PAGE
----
Nationals 7, Braves 0

The Nationals exploded for 7 runs on 10 hits, and now stand 9.5 games behind the Braves in the NL East.

Howie Kendrick led the way in enabling the Nationals to salvage a game from the 3 game series, going 3 – 4 with a homer and 3 RBI’s. Max Fried lasted only 2 1/3 innings, giving up 6 hits, walking 3, and was charged with 5 runs. The Braves managed only 4 hits, 3 of those off Anibal Sanchez, who went 7 innings.

The Braves had 7 games scheduled with the Nationals in September, and took 5 of them, winning both series, home and away. If history tells us anything, it’s that the Nationals are never *truly* delenda’d until they lose in the first round of the playoffs, but if that’s not a delenda-ing, it’ll do until a delenda-ing comes along. The magic number remains 4.

Josh Donaldson wasn’t much worse than anybody else today, so let’s force this in here somewhere.

Mulleted scamp, oh mist rolling in from the sea 
My desire is always to be here
Oh mulleted scamp.
Far have I traveled, and much have I seen
Darkest of mountains with valleys of green
Past painted deserts the sun sets on fire
As he carries me home to the mulleted scamp.

Philadelphia comes to town Tuesday at 7:20; Dallas Keuchel and Vince Velasquez scheduled.

Natspos delenda est; Braves defenda East.

Author: Rusty S.

Rusty S. is a Braves Journal reader since 2005 and an occasional innings-eater. It was my understanding that there would be no expectations.

65 thoughts on “Nationals 7, Braves 0”

  1. Looking for something to be cheerful about I was surprised to find that whereas Fried walked three, Walker one, The General (bye bye, thank you for your earlier excellence at an important time) one and Sobotka two, Mr Wright who carried with him a history of wildness ended his 13 pitch innings totalling 8 strikes, 2 strike outs and no walks. Something to offset a pretty dreary afternoon.

  2. They just gotta keep defenda’ing.

    Has there been a timeline given on Camargo or an update given in the past few days?

  3. Peanut just posted his postseason roster post-Culby. Did anyone know that Cervelli had a lacerated finger? I assume the term “lacerated” means it wasn’t a paper cut. That would explain why we haven’t seen him in a while.

  4. With a whopping 43 games played at first base, it looks like Duvall is our backup 1st baseman. McCann has played 19 games at first, Cervelli 13 games and Flowers 7. As soon as we clinch, I hope we give Duvall some work there and give Freeman some rest for the playoffs.

  5. Bowman also said that Ender is likely to be unavailable for the NLDS.

    He picked McFlowers, Hechavarría, Riley, Duvall, Hamilton and Ortega for his bench. No Cervelli.

  6. 8 — DOB tweeted a few days ago that Jacob Webb had arthroscopic surgery on his elbow. That was the first I had heard of that.

    Come on beat writers tighten this up. Our guys are savages!

  7. @10- Maybe Bowman has inside information, but bringing Ortega makes no sense to me. Why carry 2 outfielders who couldn’t break a 600 ops to save their lives? I guess Cervelli could be hurt worse than anticipated, but 3 backup outfielders are enough.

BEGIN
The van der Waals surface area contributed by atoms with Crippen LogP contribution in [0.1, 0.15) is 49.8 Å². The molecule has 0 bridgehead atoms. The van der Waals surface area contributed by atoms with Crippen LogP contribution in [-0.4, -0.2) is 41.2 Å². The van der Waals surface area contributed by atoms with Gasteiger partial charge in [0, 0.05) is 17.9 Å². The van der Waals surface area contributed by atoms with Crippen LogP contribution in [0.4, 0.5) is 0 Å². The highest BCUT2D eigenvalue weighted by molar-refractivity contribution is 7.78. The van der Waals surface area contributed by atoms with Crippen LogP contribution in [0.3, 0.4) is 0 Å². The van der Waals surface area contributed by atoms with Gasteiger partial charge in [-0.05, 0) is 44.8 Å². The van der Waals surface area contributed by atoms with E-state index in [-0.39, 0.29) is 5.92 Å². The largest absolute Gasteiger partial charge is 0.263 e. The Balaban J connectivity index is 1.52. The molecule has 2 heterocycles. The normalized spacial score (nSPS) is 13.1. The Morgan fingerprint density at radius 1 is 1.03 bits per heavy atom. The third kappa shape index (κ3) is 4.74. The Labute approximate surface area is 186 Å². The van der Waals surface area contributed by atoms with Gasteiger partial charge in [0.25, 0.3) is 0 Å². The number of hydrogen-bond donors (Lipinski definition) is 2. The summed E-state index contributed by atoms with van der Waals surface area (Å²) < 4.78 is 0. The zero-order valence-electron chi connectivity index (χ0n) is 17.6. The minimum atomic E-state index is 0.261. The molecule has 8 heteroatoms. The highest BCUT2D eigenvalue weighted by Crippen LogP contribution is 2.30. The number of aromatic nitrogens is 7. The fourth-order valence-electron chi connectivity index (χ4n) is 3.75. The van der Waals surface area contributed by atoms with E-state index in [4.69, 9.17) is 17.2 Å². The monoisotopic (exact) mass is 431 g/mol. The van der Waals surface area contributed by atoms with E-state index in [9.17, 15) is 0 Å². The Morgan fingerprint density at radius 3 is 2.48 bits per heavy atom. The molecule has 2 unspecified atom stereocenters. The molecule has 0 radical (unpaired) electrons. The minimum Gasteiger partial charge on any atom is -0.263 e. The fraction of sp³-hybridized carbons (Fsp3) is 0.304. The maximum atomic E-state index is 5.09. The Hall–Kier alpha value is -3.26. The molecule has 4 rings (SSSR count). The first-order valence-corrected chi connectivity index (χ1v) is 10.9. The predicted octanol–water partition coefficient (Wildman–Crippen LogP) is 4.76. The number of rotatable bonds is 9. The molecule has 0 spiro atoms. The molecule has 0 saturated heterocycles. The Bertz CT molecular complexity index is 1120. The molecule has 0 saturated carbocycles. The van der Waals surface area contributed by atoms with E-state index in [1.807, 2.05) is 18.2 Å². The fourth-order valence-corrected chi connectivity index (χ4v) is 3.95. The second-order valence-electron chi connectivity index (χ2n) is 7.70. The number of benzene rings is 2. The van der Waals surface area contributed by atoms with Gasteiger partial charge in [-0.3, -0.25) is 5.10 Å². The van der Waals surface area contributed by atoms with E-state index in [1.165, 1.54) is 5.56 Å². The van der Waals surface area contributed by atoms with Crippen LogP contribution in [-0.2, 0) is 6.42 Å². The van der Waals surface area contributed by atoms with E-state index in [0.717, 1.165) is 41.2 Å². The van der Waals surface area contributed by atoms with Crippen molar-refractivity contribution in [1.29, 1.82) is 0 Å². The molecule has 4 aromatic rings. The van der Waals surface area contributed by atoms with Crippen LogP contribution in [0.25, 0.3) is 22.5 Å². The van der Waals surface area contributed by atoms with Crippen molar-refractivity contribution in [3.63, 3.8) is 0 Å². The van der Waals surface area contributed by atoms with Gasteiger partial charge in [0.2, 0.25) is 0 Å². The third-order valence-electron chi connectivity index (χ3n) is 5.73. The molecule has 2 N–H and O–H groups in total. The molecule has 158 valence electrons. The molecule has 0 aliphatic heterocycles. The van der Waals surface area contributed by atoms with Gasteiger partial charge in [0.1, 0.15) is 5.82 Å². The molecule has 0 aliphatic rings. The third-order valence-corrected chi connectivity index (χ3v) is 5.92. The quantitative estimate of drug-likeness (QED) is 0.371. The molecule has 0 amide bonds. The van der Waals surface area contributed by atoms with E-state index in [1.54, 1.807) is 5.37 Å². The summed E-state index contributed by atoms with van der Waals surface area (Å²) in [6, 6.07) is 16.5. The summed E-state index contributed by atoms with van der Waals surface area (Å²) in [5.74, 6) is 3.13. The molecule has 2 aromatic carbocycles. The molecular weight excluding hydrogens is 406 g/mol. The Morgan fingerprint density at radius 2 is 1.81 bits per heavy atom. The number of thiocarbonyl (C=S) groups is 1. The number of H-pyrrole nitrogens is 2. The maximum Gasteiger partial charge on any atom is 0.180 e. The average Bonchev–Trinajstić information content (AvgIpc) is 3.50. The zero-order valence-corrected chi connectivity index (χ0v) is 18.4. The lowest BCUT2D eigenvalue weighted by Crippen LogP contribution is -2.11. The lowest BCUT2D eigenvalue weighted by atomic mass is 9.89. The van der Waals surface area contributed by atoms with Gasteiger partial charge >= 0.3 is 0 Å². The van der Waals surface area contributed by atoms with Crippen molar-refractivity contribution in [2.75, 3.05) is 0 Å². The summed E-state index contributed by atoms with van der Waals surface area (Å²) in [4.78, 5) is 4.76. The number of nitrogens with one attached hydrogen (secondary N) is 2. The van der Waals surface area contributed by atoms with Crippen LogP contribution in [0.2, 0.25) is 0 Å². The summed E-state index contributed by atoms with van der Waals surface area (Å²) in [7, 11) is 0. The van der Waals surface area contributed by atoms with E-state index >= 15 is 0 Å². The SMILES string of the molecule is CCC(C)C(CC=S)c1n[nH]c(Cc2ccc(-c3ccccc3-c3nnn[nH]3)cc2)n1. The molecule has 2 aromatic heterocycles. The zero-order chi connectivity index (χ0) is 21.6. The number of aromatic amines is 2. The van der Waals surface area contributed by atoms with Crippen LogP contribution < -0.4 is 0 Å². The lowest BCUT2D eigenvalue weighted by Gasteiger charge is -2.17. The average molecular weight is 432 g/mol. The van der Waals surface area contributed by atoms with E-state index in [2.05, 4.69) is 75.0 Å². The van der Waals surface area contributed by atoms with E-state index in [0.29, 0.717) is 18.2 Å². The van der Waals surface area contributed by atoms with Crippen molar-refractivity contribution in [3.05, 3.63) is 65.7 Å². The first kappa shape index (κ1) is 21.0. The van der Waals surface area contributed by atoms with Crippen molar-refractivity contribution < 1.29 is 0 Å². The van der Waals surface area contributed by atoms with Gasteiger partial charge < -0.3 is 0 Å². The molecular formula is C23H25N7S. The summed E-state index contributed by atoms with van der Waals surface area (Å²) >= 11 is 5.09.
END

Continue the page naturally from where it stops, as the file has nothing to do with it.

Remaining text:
8. “Ortega hit a big grand slam against the Dodgers on Aug. 18, but he has provided below-average offensive production. Still, with the switch-hitting Camargo out of the mix, there’s seemingly a need to carry another left-handed bat on the bench. Ortega’s candidacy would be voided if Inciarte is surprisingly ready within the next two weeks.”

    I think “sub replacement level” is more accurate than “below average.”

  9. Cervelli at least gives you another option if you pinch run Hamilton for McCann. Ortega is left handed, but he hits right handers and left handers poorly.

  10. This might be a silly viewpoint, but I hope one of Camargo or Ender will be ready for the NLDS. It would be a frustrating turn of events for this many injuries and the ineffectiveness of Riley to turn our bench from a true strength to a weakness. I like what we can do situationally with Riley and Duvall against a LHP and Joyce and McCann against a RHP, but overall I just hate expecting a healthy Camargo and Ender and an effective Riley and having none of them.

    But for me it’s about pitching. I think we’ll hit, and I think Soroka, Fried, and Keuchel will be fine. But I continue to see Folty as a wild card. A true fourth shutdown option in the rotation with this offense is exciting. One will turn in a clunker, but having the hope that 3 of 4 could put in shutdown performances would make my outlook about the postseason a lot better. And really, I think it’s our only shot against the Dodgers.

  11. Cards only have a 2 game lead over the Cubs (if you listened to Chip more you would know this) and only 3 over the Brewers.

    They have to play the Nats for 3 and Cubs for 7 and 3 at the DBacks. The Cards are in the driver’s seat and have to be the favorites at this point (especially with Rizzo and Baez down for the Cubs and Yelich out for Mil), but there’s still a strong chance it will be someone else we play in round one.

  12. To clarify, WHOEVER we play in the first round is the team I worry about besting first, then come who may. We haven’t won a first round playoff series since tfloyd was a newlywed.

  13. 17 — I also think that’s more likely to happen than Bowman’s prediction. I think there is almost zero chance Ortega is on the roster barring any more injuries.